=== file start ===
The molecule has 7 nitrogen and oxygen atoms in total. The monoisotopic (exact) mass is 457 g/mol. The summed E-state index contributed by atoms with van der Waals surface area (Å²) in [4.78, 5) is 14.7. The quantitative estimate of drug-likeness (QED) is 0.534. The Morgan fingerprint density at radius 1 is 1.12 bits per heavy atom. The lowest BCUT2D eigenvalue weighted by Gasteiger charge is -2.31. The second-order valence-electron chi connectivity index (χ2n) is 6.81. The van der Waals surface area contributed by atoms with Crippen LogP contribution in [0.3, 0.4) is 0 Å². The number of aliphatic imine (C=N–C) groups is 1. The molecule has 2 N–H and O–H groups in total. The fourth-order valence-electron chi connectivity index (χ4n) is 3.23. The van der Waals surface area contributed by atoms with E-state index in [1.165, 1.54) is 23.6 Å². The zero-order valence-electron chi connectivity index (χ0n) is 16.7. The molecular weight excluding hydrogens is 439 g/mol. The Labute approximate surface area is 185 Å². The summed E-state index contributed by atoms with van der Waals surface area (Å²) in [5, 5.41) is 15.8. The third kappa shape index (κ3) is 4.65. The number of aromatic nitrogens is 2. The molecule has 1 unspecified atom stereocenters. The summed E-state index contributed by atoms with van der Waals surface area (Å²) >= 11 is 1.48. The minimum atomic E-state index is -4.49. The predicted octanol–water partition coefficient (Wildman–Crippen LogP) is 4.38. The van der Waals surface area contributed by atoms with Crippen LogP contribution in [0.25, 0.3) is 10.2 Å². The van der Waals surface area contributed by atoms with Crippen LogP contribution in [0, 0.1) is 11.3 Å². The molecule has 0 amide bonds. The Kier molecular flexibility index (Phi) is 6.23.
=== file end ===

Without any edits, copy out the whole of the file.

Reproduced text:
The molecule has 7 nitrogen and oxygen atoms in total. The monoisotopic (exact) mass is 457 g/mol. The summed E-state index contributed by atoms with van der Waals surface area (Å²) in [4.78, 5) is 14.7. The quantitative estimate of drug-likeness (QED) is 0.534. The Morgan fingerprint density at radius 1 is 1.12 bits per heavy atom. The lowest BCUT2D eigenvalue weighted by Gasteiger charge is -2.31. The second-order valence-electron chi connectivity index (χ2n) is 6.81. The van der Waals surface area contributed by atoms with Crippen LogP contribution in [0.3, 0.4) is 0 Å². The number of aliphatic imine (C=N–C) groups is 1. The molecule has 2 N–H and O–H groups in total. The fourth-order valence-electron chi connectivity index (χ4n) is 3.23. The van der Waals surface area contributed by atoms with E-state index in [1.165, 1.54) is 23.6 Å². The zero-order valence-electron chi connectivity index (χ0n) is 16.7. The molecular weight excluding hydrogens is 439 g/mol. The Labute approximate surface area is 185 Å². The summed E-state index contributed by atoms with van der Waals surface area (Å²) in [5, 5.41) is 15.8. The third kappa shape index (κ3) is 4.65. The number of aromatic nitrogens is 2. The molecule has 1 unspecified atom stereocenters. The summed E-state index contributed by atoms with van der Waals surface area (Å²) >= 11 is 1.48. The minimum atomic E-state index is -4.49. The predicted octanol–water partition coefficient (Wildman–Crippen LogP) is 4.38. The van der Waals surface area contributed by atoms with Crippen LogP contribution in [0.25, 0.3) is 10.2 Å². The van der Waals surface area contributed by atoms with Crippen LogP contribution in [0, 0.1) is 11.3 Å². The molecule has 0 amide bonds. The Kier molecular flexibility index (Phi) is 6.23.